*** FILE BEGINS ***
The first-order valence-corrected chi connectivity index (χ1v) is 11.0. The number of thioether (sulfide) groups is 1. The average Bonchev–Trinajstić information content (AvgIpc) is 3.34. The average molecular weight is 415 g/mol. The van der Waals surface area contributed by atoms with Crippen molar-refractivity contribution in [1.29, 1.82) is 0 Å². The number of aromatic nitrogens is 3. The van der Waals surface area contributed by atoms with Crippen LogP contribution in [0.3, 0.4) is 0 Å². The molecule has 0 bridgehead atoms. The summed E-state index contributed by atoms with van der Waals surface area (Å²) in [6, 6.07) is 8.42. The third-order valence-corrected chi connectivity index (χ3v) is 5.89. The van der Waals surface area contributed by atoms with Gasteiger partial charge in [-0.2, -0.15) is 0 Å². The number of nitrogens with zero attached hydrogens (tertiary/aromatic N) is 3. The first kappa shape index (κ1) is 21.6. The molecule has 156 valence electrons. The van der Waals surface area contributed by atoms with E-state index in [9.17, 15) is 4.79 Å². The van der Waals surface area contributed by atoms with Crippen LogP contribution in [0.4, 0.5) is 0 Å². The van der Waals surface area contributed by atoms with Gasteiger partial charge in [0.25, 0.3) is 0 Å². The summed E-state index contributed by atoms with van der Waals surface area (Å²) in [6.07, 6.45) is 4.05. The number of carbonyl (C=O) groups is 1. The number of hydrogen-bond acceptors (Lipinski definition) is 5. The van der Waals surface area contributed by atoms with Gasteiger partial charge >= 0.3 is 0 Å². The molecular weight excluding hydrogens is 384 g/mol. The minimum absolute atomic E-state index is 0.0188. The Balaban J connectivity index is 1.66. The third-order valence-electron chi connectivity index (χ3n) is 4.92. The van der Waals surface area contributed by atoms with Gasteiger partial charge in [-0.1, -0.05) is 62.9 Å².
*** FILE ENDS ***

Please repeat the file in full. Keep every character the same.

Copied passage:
The first-order valence-corrected chi connectivity index (χ1v) is 11.0. The number of thioether (sulfide) groups is 1. The average Bonchev–Trinajstić information content (AvgIpc) is 3.34. The average molecular weight is 415 g/mol. The van der Waals surface area contributed by atoms with Crippen molar-refractivity contribution in [1.29, 1.82) is 0 Å². The number of aromatic nitrogens is 3. The van der Waals surface area contributed by atoms with Crippen LogP contribution in [0.3, 0.4) is 0 Å². The molecule has 0 bridgehead atoms. The summed E-state index contributed by atoms with van der Waals surface area (Å²) in [6, 6.07) is 8.42. The third-order valence-corrected chi connectivity index (χ3v) is 5.89. The van der Waals surface area contributed by atoms with Gasteiger partial charge in [-0.2, -0.15) is 0 Å². The number of nitrogens with zero attached hydrogens (tertiary/aromatic N) is 3. The first kappa shape index (κ1) is 21.6. The molecule has 156 valence electrons. The van der Waals surface area contributed by atoms with E-state index in [9.17, 15) is 4.79 Å². The van der Waals surface area contributed by atoms with Crippen LogP contribution in [0.4, 0.5) is 0 Å². The van der Waals surface area contributed by atoms with Gasteiger partial charge in [0.25, 0.3) is 0 Å². The summed E-state index contributed by atoms with van der Waals surface area (Å²) in [6.07, 6.45) is 4.05. The number of carbonyl (C=O) groups is 1. The number of hydrogen-bond acceptors (Lipinski definition) is 5. The van der Waals surface area contributed by atoms with Gasteiger partial charge >= 0.3 is 0 Å². The molecular weight excluding hydrogens is 384 g/mol. The minimum absolute atomic E-state index is 0.0188. The Balaban J connectivity index is 1.66. The third-order valence-electron chi connectivity index (χ3n) is 4.92. The van der Waals surface area contributed by atoms with Gasteiger partial charge in [-0.1, -0.05) is 62.9 Å².